Analysis

The anti-Trump: Tom Bradley, a quiet giant who bridged divides

In this summer of Trump, it can be hard to figure out when American politics reached the high water mark in bloviating.

Was it when Donald Trump sneered at his presidential competitors as "losers"?

Was it when the Republican declared that the United States has "stupid leadership" — apparently, bipartisan?

Was it when he suggested that Fox broadcaster Megyn Kelly treated him poorly at a recent debate because she was menstruating?

Maybe we haven't even hit the mark yet. There's plenty of time to go.

Yet if the presidential campaign already serves as a near-constant reminder of why people hate politics and dislike the people who practice it, an antidote may arrive for some in the form of a new documentary called "Bridging the Divide." Airing Tuesday at 8 p.m. on PBS SoCal, and across the nation early next year, it shines new focus on former Los Angeles Mayor Tom Bradley, who died in 1998, five years after he left office.

In place of the rat-a-tat insults so common in the current presidential campaign, there is Bradley, the dignified 20-year mayor, enduring slight after slight as he works for a Los Angeles Police Department that had little use for his kind. There is Bradley, upending his Democratic Party's reputation for fiscal laxity, working with others to protect the city's budget. There is Bradley throwing open City Hall, literally and figuratively, to blacks and Latinos and Asians and women, a City Hall that to that point had been largely the province of white men.

There is Bradley, with his peers, working not on bitter gibes but on the big stuff — the growth of a city, the poverty of many of its citizens, the grandeur of a wildly successful Olympic Games, fiery violence in the form of a race-based riot.

It is a lovingly rendered portrait; indeed, it omits mention of the accusations toward the end of Bradley's time in office of financial mistakes that tarnished his reputation. But for people of all political measures, it is also a reminder of the dedication and deliberation that it can take to be a public servant of long tenure.

The particularly fraught complications of being an African American politician were most acutely on display. Bradley was, in his younger years, something of a rebel, in the sense that he battled against the prevailing establishment of the time. Just becoming an LAPD officer in a department led by William Parker, whose refusal to allow Bradley to rise in leadership led indirectly to Bradley's entrance into politics, was somehow revolutionary. As was buying a home, undercover, in a largely white area of the city.

Attitudinally, none of that surfaced as Bradley sought elected office, for any simmering ire or resentment, however human, would have scotched his ambitions.

"In order for Bradley to have navigated effectively in a white world, much like President Obama, he needed to be non-threatening," said filmmaker Alison Sotomayor, who spent seven years nurturing the documentary along with partner Lyn Goldfarb. "He survived very well in a world of white men."

Like Obama, Bradley was far more affable in private than in public, a jazz aficionado with a deep laugh. As politicians grew more publicly confessional, Bradley stood apart, in part because of his personality but also in part because of what he was.

"If you are a tall, medium-to-dark-skinned African American man, you're going to get a certain reaction, and he learned how to moderate the reaction," said Christopher Jimenez y West, an assistant professor of history at Pasadena City College, who served as a consultant for the filmmakers.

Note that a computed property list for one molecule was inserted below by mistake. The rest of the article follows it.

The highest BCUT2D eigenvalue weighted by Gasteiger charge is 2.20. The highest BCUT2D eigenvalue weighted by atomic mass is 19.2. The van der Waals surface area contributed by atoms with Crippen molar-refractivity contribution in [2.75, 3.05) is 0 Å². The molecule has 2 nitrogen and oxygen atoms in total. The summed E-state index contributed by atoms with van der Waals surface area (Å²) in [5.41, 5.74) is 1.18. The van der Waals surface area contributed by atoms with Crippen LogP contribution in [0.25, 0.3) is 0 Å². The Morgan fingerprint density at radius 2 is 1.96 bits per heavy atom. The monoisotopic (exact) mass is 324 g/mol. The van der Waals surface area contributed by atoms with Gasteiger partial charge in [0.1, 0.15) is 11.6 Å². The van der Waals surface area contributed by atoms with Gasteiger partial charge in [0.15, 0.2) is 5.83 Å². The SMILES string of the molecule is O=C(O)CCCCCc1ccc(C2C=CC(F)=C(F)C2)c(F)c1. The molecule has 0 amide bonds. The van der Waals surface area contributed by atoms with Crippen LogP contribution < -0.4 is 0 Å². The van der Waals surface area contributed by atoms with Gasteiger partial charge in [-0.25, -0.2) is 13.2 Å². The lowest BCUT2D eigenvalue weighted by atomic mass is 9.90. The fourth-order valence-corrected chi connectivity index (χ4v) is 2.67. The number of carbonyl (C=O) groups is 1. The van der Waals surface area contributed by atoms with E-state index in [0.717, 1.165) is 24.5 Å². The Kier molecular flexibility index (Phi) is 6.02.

For Bradley to have achieved five victories in mayoral elections, in a city driven by racial splits and with a minimal black population, "makes the story that much more incredible," Jimenez y West said.

The film underscored the generational shift in political figures that, arguably, has made modern practitioners a bit less tough and tested when they seek office.

Up-from-the-bootstraps stories are an expected part of a politician's narrative, but for many of today's politicians the stories are borrowed: Hillary Rodham Clinton's story of her mother's arduous upbringing; Mitt Romney's tale of his father's struggles for success as an immigrant from Mexico; Rick Santorum's evocation of his coal miner grandfather's gnarled hands, the "hands that dug his path in life."

In Bradley's case, all of the drama had happened to him, the grandson of a slave, the son of sharecroppers, a man whose own tenure picking cotton as a child had persuaded him to reach for an educated, ambitious life. It gave him the courage of his convictions, to judge by praise tossed on Bradley after a screening of the film Monday night, organized by Cal State L.A.'s Edmund G. "Pat" Brown Institute for Public Affairs.

"As a person who was willing to stand up to interests of all kinds, I don't think there was anyone who comes close to that level of excellence as a human being as Tom," said former county Supervisor and Los Angeles City Councilman Zev Yaroslavsky, who occasionally battled with Bradley and almost ran against him for mayor. Once Bradley gave his word, he "stuck to it," Yaroslavsky said, citing that as a rare occurrence in politics.

Bradley's coalition government was based on the example set by longtime U.S. Rep. Edward Roybal, a Latino legend who also changed the face of Los Angeles politics. But Bradley stands alone in being the first non-white mayor, the first to serve so many terms — not possible now given term limits — and perhaps the last to seem like he could have been carved on a local Mt. Rushmore, were there such a thing.

"In the midst of it all he never lost his humanity," said Jimenez y West. "It's a legacy I don't know if anybody can pick up."

cathleen.decker@latimes.com

Twitter: @cathleendecker. For more on politics go to www.latimes.com/decker.

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